The Developmental Outcomes of Late Preterm Infants

Andrea Johnstone, Pace University


The rate of premature, or preterm, birth (< 37 weeks gestation) has increased in recent decades and currently occurs in 12% of pregnancies in the United States (National Institute of Child Health and Human Development, 2008). The rise in preterm births has been largely attributed to the rise in late preterm infants, those infants born between 34-0/7 and 36-6/7 weeks gestation. Late preterm infants currently represent 75% of all preterm births (Davidoff et al., 2006) and are the largest growing preterm subgroup (Martin et al., 2007). These infants are at greater risk for respiratory distress, feeding problems, jaundice, NICU admission, and neurological sequelae than their full term peers (Escobar et al., 2006; Laptook & Jackson, 2006; Tomashek, 2006; Wang et al., 2004). Long-term cognitive, academic, and social-emotional difficulties are also a concern. The purpose of this study was to gain a better understanding of the neurodevelopmental outcomes of late preterm infants. Participants included 74 late preterm infants admitted to the New York University and Bellevue Hospital Center Neonatal Intensive Care Units (NICUs) and participating in the Neonatal Continuing Care Program (NCCP). Neonatal medical data and neurodevelopmental follow-up data were examined, including a neurological exam and the Mullen Scales of Early Development (Mullen, 1995). Results indicated that, overall, late preterm infants functioned within the average range on measures of visual reception, fine and gross motor skills, expressive and receptive language, and overall development. Comparing late preterm infants to those born at earlier gestational ages (< 34 weeks) revealed similar performance in Mullen subdomains for late preterm versus early preterm infants. The relationship between specific neonatal and maternal factors, and later late preterm neurodevelopment was also examined. Neonatal factors such as a diagnosis of sepsis, respiratory distress syndrome, and the presence of respiratory difficulties at birth, and maternal factors, such as delivery type (e.g. vaginal delivery or cesarean section) and premature rupture of membranes, were found to have a statistically significant relationship to specific domains of neurodevelopment specific points in time.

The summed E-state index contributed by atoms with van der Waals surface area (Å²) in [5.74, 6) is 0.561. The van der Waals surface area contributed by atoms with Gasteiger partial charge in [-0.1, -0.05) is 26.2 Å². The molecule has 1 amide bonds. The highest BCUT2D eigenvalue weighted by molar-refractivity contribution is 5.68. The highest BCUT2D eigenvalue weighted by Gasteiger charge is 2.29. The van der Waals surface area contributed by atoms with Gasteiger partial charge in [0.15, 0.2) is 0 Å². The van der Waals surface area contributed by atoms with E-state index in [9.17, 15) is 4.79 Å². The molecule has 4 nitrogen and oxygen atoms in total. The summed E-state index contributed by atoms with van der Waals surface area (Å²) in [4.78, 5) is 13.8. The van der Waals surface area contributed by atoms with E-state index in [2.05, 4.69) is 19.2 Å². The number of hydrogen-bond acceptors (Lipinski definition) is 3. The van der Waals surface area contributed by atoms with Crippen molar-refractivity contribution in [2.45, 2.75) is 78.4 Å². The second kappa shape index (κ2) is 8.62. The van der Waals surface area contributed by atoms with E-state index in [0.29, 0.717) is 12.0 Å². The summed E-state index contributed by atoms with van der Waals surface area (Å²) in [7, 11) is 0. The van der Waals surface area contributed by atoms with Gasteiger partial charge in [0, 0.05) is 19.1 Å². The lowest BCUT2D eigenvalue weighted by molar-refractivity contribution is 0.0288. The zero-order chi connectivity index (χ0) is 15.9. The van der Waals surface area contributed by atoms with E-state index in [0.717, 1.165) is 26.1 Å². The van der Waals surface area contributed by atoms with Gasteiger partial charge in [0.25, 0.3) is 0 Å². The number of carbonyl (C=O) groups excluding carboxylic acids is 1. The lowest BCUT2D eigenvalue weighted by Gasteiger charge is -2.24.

Subject Area

Developmental psychology

Recommended Citation

Johnstone, Andrea, "The Developmental Outcomes of Late Preterm Infants" (2012). ETD Collection for Pace University. AAI3533511.



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